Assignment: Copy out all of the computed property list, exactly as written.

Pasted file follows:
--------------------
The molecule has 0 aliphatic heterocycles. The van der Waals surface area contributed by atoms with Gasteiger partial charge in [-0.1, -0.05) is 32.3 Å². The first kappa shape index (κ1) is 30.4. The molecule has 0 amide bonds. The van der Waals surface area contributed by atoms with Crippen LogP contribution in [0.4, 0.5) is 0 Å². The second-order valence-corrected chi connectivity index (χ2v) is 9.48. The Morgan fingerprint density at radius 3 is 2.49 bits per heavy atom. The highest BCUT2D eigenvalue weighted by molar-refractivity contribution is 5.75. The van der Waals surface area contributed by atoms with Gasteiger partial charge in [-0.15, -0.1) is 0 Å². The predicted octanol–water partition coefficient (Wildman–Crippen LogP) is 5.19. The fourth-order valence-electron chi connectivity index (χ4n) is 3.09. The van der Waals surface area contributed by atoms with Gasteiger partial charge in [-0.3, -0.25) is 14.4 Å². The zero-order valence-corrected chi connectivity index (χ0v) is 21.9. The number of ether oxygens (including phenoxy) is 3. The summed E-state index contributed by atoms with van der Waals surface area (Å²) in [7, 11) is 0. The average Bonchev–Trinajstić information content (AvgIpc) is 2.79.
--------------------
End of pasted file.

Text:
The molecule has 0 aliphatic heterocycles. The van der Waals surface area contributed by atoms with Gasteiger partial charge in [-0.1, -0.05) is 32.3 Å². The first kappa shape index (κ1) is 30.4. The molecule has 0 amide bonds. The van der Waals surface area contributed by atoms with Crippen LogP contribution in [0.4, 0.5) is 0 Å². The second-order valence-corrected chi connectivity index (χ2v) is 9.48. The Morgan fingerprint density at radius 3 is 2.49 bits per heavy atom. The highest BCUT2D eigenvalue weighted by molar-refractivity contribution is 5.75. The van der Waals surface area contributed by atoms with Gasteiger partial charge in [-0.15, -0.1) is 0 Å². The predicted octanol–water partition coefficient (Wildman–Crippen LogP) is 5.19. The fourth-order valence-electron chi connectivity index (χ4n) is 3.09. The van der Waals surface area contributed by atoms with Gasteiger partial charge in [-0.3, -0.25) is 14.4 Å². The zero-order valence-corrected chi connectivity index (χ0v) is 21.9. The number of ether oxygens (including phenoxy) is 3. The summed E-state index contributed by atoms with van der Waals surface area (Å²) in [7, 11) is 0. The average Bonchev–Trinajstić information content (AvgIpc) is 2.79.